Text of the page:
Redemption is very personal. It speaks of the price that Jesus paid to buy me and to set me free by His blood. It’s not just that He forgives me or pardons me or even justifies me, He actually bought me. I belong to Him. He redeemed me, and He sets me free. We are bought by the blood of Jesus Christ which speaks of His cross. When we’re bought, we’re set free from three things, and we could spend a long time on these. I’m going to try not to get bogged down, but write them down. The first is sin. In Titus 2:11-14, “For the grace of God that bringeth salvation hath appeared to all men, 12 Teaching us that, denying ungodliness and worldly lusts, we should live soberly, righteously, and godly, in this present world; 13 Looking for that blessed hope, and the glorious appearing of the great God and Saviour Jesus Christ; 14 Who gave himself…,” listen carefully, “…for us, that he might redeem us from all iniquity, and purify unto himself a peculiar people, zealous of good works.” So, we were redeemed from the penalty of sin. We were redeemed from sin’s penalty. Grace is not a license to sin, it is liberty to not sin, to live in holiness.

Secondly, we are redeemed from the law, Galatians 3:13. “Christ hath redeemed us from the curse of the law…,” so, He redeemed us from the penalty of sin and He redeems us from the curse and the payment here of sin. The law no longer has dominion over us. “…being made a curse for us: for it is written, Cursed is every one that hangeth on a tree.” In Galatians 4:4-5, “But when the fulness of the time was come, God sent forth his Son, made of a woman, made under the law, 5 To redeem them that were under the law, that we might receive the adoption of sons.”

Here’s the third thing we’re redeemed from; the bodies of sin, our sinful earthly nature. In Ephesians 4:30 it says, “And grieve not the holy Spirit of God, whereby ye are sealed unto the day of redemption.” Now, that day of redemption is talked about in Romans 8:23, where we will actually be redeemed. Our bodies will be redeemed and transformed, and we are going to get new bodies. So we’re saved from sin. We’re saved from the law, and we’re saved from our bodies of sin, and one day we’ll be glorified. We will get new bodies. Our sins, past, our sins present, and our sins, future, are all taken care of in our redemption. There is a second word, verse 25, “propitiation.” I know a lot of preachers don’t use the word, talk about the word, you don’t hear the word. You don't walk up to somebody on the street and say, “Have you been propitiated?” As a matter of fact, we don’t go up and say, “Have you been justified?” or “…redeemed?” or even “…washed in the blood?” They are going to think you’re crazy! A popular term is “born again.” All these things happen when you are born again. You say, “Well, do we really need to know these technical terms?” They’re in the Bible. They’re in the Bible, and they’re in the Bible for a purpose. They are in the Bible for us to understand our salvation, our redemption, our justification. Now, actually, this word “propitiation” is one of my favorite words because when Jesus died on the cross He died manward for our sins, but when Jesus died on the cross He also died Godward. He died for God the Father. You say, “Well, what do you mean by that?” I mean that by dying as our propitiation on the cross, He died to satisfy God’s law that has been broken, and He satisfies or propitiates the broken law of God so that God is satisfied and He can now justify the unjust. It’s the death of Christ Godward. When Jesus died on the cross, His death goes out to sinners and His death went up to God the Father. He had to pay the penalty and satisfy the law that had been broken.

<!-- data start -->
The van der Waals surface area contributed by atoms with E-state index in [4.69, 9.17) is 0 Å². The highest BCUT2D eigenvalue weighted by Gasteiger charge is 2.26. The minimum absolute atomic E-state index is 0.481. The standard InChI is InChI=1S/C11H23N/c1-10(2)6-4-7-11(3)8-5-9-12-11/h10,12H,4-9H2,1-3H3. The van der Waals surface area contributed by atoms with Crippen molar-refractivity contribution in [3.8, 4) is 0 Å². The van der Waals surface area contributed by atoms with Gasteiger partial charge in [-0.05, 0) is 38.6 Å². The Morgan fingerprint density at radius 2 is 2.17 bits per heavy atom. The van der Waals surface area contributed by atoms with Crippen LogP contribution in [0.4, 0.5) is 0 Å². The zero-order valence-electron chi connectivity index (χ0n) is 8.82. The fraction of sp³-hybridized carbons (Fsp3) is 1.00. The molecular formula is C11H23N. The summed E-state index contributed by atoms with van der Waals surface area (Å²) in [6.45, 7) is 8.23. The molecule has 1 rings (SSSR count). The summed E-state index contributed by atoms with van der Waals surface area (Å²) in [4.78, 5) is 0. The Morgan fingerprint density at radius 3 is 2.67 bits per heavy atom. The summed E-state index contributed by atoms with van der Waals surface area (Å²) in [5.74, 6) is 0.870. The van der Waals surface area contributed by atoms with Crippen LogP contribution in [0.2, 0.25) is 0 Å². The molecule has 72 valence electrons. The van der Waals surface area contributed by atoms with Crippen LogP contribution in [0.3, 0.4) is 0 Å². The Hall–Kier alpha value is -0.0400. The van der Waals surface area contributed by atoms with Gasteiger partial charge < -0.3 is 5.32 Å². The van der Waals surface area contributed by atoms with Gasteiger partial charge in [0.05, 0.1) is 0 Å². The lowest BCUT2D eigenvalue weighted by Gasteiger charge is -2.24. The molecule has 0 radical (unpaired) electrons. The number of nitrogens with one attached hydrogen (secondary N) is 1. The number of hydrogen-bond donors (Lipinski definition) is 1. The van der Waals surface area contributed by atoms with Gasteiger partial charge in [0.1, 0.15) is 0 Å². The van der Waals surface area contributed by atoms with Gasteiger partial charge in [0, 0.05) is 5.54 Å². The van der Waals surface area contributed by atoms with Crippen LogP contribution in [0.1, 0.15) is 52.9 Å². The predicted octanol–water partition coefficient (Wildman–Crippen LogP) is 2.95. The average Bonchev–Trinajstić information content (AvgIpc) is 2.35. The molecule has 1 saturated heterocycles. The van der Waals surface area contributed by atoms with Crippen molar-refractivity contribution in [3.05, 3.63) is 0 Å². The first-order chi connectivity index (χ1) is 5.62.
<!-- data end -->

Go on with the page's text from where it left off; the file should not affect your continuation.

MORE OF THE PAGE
If you just look up in the dictionary the word propitiate or propitiation, it’ll say, “The action of propitiating or appeasing a god, spirit or person. It has the idea of winning or regaining favor with a god, spirit or person by something that pleases him.” Now, this is different in the Bible than in the pagan concept. You’ve seen the old Tarzan movies where the natives are restless and Boom boom boom boom boom boom boom boom. They are beating the drums trying to appease the god of volcano. Have you ever seen that? I can’t tell you what movie because I don’t know, but you know those movies where they have that little native guy in his little native outfit and stuff like that. The volcano starts to erupt, and they need to appease the volcano. Sometimes, what they would do is take fruit or vegetables and chuck it into the volcano hoping that the god of the volcano would be happy now. Tragic and sad, and this was happening in the land of Canaan. This is why God had them driven out of the land and destroyed. They would take a baby, a child, and go over to the mouth of the volcano and throw this child into the volcano. They would do that to appease the god. Now, that is far different than the propitiation of God. You say, “Well, how so?” God being propitiated is in the area of His righteous law. God’s law is good, holy, just and righteous. God’s law reflects God’s nature, and God’s law has been violated. It wasn’t that God got all angry and started erupting like a volcano and we say, “Here’s some fruit. I’ll go to church on Sunday, or I’ll be baptized, or I’ll get a Christian haircut, or whatever you want me to do. Just be happy with me.” People are trying to propitiate God, and they can’t do that. God in His righteousness and in His law, which was broken and violated, needed to be satisfied.